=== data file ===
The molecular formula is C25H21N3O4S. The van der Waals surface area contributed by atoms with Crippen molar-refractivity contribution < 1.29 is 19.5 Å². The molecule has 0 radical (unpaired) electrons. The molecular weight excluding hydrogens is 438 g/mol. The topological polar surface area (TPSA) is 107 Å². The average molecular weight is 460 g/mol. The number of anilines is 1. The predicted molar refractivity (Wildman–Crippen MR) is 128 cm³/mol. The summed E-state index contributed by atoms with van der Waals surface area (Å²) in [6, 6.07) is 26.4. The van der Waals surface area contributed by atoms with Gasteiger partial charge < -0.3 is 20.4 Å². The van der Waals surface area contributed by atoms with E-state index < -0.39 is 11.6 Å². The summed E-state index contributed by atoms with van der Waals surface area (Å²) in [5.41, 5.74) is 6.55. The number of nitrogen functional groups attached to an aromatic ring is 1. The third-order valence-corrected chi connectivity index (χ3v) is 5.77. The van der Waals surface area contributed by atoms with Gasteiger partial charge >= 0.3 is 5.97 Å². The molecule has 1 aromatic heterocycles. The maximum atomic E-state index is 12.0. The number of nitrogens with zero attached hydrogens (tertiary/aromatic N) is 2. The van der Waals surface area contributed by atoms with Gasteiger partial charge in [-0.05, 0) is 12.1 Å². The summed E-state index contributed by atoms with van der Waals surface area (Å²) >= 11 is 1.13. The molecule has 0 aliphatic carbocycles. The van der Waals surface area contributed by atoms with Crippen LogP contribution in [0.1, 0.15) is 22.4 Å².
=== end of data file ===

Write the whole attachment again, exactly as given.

The molecular formula is C25H21N3O4S. The van der Waals surface area contributed by atoms with Crippen molar-refractivity contribution < 1.29 is 19.5 Å². The molecule has 0 radical (unpaired) electrons. The molecular weight excluding hydrogens is 438 g/mol. The topological polar surface area (TPSA) is 107 Å². The average molecular weight is 460 g/mol. The number of anilines is 1. The predicted molar refractivity (Wildman–Crippen MR) is 128 cm³/mol. The summed E-state index contributed by atoms with van der Waals surface area (Å²) in [6, 6.07) is 26.4. The van der Waals surface area contributed by atoms with Gasteiger partial charge < -0.3 is 20.4 Å². The van der Waals surface area contributed by atoms with E-state index < -0.39 is 11.6 Å². The summed E-state index contributed by atoms with van der Waals surface area (Å²) in [5.41, 5.74) is 6.55. The number of nitrogen functional groups attached to an aromatic ring is 1. The third-order valence-corrected chi connectivity index (χ3v) is 5.77. The van der Waals surface area contributed by atoms with Gasteiger partial charge >= 0.3 is 5.97 Å². The molecule has 1 aromatic heterocycles. The maximum atomic E-state index is 12.0. The number of nitrogens with zero attached hydrogens (tertiary/aromatic N) is 2. The van der Waals surface area contributed by atoms with Gasteiger partial charge in [-0.05, 0) is 12.1 Å². The summed E-state index contributed by atoms with van der Waals surface area (Å²) >= 11 is 1.13. The molecule has 0 aliphatic carbocycles. The van der Waals surface area contributed by atoms with Crippen LogP contribution in [0.1, 0.15) is 22.4 Å².